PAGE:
Wes Wilson was a pioneer of 1960s concert posters. His art embodied the psychedelic rock scene by translating the music into images and script that flowed across the posters. With vivid detail, sensuality, and his concept of composition, Wilson’s art ranks among the most coveted concert posters.
He used an exaggerated lettering style inspired by Viennese Secessionist artist Alfred Roller, which led to a wave of creativity that completely changed how posters were lettered. The lettering became its own artistic representation. He also experimented with creating highly detailed patterns and filling the foreground and background. Adding to the visual stimulation was the way he mixed colors, producing dramatic contrasts and memorable imagery.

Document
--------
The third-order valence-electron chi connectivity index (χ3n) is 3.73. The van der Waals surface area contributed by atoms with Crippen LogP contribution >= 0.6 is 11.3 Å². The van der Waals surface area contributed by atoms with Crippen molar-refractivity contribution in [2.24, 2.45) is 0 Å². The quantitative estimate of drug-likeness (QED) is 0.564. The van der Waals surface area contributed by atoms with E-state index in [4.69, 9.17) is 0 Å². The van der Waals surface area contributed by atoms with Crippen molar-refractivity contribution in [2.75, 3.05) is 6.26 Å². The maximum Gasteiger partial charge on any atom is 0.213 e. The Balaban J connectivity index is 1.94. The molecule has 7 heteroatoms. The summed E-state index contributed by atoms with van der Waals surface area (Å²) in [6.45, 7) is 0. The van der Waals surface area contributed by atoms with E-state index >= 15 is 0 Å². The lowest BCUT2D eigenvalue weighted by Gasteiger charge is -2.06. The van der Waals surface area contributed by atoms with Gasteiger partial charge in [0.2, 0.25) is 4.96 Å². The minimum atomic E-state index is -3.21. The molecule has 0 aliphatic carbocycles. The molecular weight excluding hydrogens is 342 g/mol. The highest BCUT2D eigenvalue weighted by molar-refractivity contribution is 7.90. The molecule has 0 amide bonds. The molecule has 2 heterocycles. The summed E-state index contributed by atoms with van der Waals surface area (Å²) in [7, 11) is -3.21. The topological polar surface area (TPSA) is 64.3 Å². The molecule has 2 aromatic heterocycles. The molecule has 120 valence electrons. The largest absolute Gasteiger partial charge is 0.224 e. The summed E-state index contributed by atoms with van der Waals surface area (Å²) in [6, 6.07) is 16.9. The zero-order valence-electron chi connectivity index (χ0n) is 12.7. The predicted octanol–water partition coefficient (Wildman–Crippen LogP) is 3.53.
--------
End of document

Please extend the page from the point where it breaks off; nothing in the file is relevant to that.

Wilson inspired the psychedelic poster trend. When creating a poster, he utilized all of the space with fluid form letters that often establishing their own shapes, which became the norm used by other psychedelic artists.
Some of his most well regarded posters made for Bill Graham and the Fillmore Auditorium included BG-18 for Association/Quicksilver Messenger Service, BG-29 (known as The Sound), BG-41 for The Grateful Dead, BG-45 featuring The Grateful Dead, The Doors, and Junior Wells, and the BG-51 poster.
To learn more about Wes Wilson and other concert poster artists, order a copy of The Overstreet Guide to Collecting Concert Posters from gemstonepub.com.